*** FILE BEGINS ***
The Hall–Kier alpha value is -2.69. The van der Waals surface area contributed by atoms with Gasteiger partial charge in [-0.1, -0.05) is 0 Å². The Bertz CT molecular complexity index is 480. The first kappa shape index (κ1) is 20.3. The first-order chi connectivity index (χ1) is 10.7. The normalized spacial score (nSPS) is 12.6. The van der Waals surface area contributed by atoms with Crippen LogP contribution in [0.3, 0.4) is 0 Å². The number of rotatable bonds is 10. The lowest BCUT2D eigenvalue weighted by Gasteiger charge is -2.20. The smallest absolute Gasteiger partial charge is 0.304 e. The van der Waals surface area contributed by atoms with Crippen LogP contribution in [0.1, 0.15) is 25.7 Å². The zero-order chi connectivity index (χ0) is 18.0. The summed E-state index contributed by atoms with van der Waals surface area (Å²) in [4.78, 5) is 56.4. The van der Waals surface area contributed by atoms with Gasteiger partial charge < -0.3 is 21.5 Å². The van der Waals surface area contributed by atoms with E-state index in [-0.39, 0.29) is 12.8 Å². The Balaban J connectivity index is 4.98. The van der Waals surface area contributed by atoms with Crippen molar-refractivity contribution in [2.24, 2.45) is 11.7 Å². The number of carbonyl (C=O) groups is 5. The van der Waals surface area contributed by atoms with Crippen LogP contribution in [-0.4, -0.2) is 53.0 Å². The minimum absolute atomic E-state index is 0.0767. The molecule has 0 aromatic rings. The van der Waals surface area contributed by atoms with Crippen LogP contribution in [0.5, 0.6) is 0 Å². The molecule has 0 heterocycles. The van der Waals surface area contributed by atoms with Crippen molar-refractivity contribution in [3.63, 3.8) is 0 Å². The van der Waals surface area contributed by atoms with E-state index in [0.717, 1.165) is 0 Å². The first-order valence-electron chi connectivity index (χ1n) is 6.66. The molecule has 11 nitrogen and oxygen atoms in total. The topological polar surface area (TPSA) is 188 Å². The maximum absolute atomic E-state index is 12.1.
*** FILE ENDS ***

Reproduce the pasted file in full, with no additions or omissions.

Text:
The Hall–Kier alpha value is -2.69. The van der Waals surface area contributed by atoms with Gasteiger partial charge in [-0.1, -0.05) is 0 Å². The Bertz CT molecular complexity index is 480. The first kappa shape index (κ1) is 20.3. The first-order chi connectivity index (χ1) is 10.7. The normalized spacial score (nSPS) is 12.6. The van der Waals surface area contributed by atoms with Crippen LogP contribution in [0.3, 0.4) is 0 Å². The number of rotatable bonds is 10. The lowest BCUT2D eigenvalue weighted by Gasteiger charge is -2.20. The smallest absolute Gasteiger partial charge is 0.304 e. The van der Waals surface area contributed by atoms with Crippen LogP contribution in [0.1, 0.15) is 25.7 Å². The zero-order chi connectivity index (χ0) is 18.0. The summed E-state index contributed by atoms with van der Waals surface area (Å²) in [4.78, 5) is 56.4. The van der Waals surface area contributed by atoms with Gasteiger partial charge < -0.3 is 21.5 Å². The van der Waals surface area contributed by atoms with E-state index in [-0.39, 0.29) is 12.8 Å². The Balaban J connectivity index is 4.98. The van der Waals surface area contributed by atoms with Crippen molar-refractivity contribution in [2.24, 2.45) is 11.7 Å². The number of carbonyl (C=O) groups is 5. The van der Waals surface area contributed by atoms with Crippen LogP contribution in [-0.4, -0.2) is 53.0 Å². The minimum absolute atomic E-state index is 0.0767. The molecule has 0 aromatic rings. The van der Waals surface area contributed by atoms with Crippen LogP contribution in [0.5, 0.6) is 0 Å². The molecule has 0 heterocycles. The van der Waals surface area contributed by atoms with Crippen molar-refractivity contribution in [3.63, 3.8) is 0 Å². The van der Waals surface area contributed by atoms with E-state index in [0.717, 1.165) is 0 Å². The first-order valence-electron chi connectivity index (χ1n) is 6.66. The molecule has 11 nitrogen and oxygen atoms in total. The topological polar surface area (TPSA) is 188 Å². The maximum absolute atomic E-state index is 12.1.